Later News Nov 26

Conte finally realises that rumours of Tottenham’s ‘Spursiness’ are true after shock Mura loss

New Tottenham Hotspur manager Antonio Conte may be an experienced head in the game, but even had to learn two valuable – but painful – lessons this week.


The first was a lesson in the virtue of patience – if Conte had just held out for two more weeks, instead of rushing into the Spurs job, he would probably have landed the more lucrative job at Manchester United, following the sacking of Ole Gunnar Solskjaer last Sunday.


Instead, the interim managerial role at the Red Devils is now set to go to Ralf Rangnick, with Mauricio Pochettino, Erik Ten Hag and Brendan Rodgers waiting in the wings to take over permanently in the summer.


WATCH: United train under Michael Carrick after Solskjaer's departure


The second lesson that Conte learnt was about humility – that no matter how good of a manager he is, there are just some strong, ancient forces in football which cannot be easily eradicated, like that of the curse of ‘Spursiness’.


Conte was taught the full, uncensored version of the second lesson this morning (SGT), as he saw his surprisingly strong Spurs side – which contained the likes of Harry Kane, Tanguy Ndombele, and Dele Alli – fall to a 2-1 defeat to Slovenian side NS Mura in the Europa Conference League.


Mura, which was founded in 2012, and does not even have their club crest up on Google, took the lead in the 11th minute through Tomi Horvat.


Spurs then went down to 10 men in the 31st minute when Ryan Sessegnon decided that he was too well-paid to be playing in Slovenia against the lowest-ranked team in the tournament, and so promptly got himself sent off.


Kane did score the equaliser for Spurs midway through the second half, but Mura had the last laugh, as they nabbed a late winner in the fourth minute of added time through Amadej Maroša.


As a result of the defeat, Spurs' chances of qualifying for the next round of the third-tier European tournament now hangs in the balance - they will have to beat Rennes in the final group game in order to progress, and hope that Vitesse don't beat their goal difference by thrashing Mura.


After the game, Conte admitted that, unlike millions of football fans and pundits out there, he did not expect that Spurs to be this bad.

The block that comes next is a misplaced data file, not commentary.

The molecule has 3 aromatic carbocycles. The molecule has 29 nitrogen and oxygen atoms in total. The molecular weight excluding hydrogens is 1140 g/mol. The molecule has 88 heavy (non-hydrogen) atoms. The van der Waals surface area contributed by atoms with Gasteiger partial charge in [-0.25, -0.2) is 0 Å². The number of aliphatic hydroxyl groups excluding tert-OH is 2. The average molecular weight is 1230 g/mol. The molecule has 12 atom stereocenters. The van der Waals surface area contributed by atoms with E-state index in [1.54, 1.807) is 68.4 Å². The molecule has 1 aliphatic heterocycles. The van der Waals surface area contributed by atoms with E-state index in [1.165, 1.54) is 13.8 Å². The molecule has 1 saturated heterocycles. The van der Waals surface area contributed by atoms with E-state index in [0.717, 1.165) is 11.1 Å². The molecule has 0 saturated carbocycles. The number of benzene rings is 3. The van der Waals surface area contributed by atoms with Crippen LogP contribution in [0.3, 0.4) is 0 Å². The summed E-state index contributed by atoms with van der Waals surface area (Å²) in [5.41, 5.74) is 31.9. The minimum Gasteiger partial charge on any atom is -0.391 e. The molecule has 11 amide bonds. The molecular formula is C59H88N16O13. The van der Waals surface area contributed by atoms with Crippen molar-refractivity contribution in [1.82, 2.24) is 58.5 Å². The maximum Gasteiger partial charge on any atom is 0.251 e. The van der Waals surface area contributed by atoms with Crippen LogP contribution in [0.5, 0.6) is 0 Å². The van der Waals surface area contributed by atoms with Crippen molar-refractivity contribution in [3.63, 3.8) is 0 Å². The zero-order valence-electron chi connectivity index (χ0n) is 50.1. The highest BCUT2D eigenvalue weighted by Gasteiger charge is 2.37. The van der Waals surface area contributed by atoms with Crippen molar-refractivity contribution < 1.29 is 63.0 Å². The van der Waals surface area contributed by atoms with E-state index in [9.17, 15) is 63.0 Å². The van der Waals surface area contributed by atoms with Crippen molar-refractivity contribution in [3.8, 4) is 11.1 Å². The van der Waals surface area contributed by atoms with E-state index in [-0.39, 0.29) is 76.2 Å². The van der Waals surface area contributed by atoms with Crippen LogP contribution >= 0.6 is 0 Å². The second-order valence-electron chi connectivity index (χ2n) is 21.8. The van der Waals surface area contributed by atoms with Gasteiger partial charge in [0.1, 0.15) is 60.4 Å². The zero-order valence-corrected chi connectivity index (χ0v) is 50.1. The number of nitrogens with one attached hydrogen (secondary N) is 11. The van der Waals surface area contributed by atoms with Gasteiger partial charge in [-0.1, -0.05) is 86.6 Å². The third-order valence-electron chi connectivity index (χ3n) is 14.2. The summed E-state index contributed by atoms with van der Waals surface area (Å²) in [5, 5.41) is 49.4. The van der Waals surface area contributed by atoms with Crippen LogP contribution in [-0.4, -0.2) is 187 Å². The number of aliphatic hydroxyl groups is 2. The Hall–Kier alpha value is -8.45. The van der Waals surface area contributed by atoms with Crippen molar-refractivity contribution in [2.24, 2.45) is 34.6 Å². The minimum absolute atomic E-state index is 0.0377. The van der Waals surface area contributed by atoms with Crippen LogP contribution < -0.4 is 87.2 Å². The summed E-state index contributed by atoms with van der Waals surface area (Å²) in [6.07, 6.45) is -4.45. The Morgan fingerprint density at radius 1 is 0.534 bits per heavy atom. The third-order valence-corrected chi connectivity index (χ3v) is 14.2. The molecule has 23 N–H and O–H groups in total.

WATCH: Conte reflects on Mura defeat


“After three weeks I am starting to understand the situation. It is not simple. At this moment the level at Tottenham is not so high,” said Conte, in what has to go down as contender for understatement of the year.


Conte, however, remains determined to change Spurs’ fortunes and usher in an unprecedented era of success that their fans have long craved for.


“There is an important gap to the top teams in England. Of this we must not be scared. I am here to work, here to improve the situation. I know that in this moment we need to have patience, time and I am here because I know there are problems to solve,” Conte declared.


“If someone thinks that a new coach arrives and Conte won in the past and then I am a magician. But the only magic I can do is to work. To bring work and work to improve, to bring my methods, my ideas of football. But we have to understand that we need time.”


But, in a thinly-veiled warning to Spurs chairman Daniel Levy to spend money in the transfer market, Conte insisted that there was only so much he could do with the current lot on his hands.


WATCH: Conte gets involved in Spurs training


“We have a lot of desire to work but you can work, work, work, work. But you can push a car at maximum level and sometimes it is not enough to be competitive,” said Conte, while presumably shooting a dirty look at Matt Doherty.


“This road could be one metre or 100 metres, I am not scared, I am ready to go and do this path. But at the same time, I want to be very honest, we have to work a lot and improve in many, many aspects.


“The club is outstanding outside, to create a stadium but now we start from behind. It is important to know this because I am not a magician and after three weeks, I have found players that want to work and have great commitment but sometimes it is not enough.”




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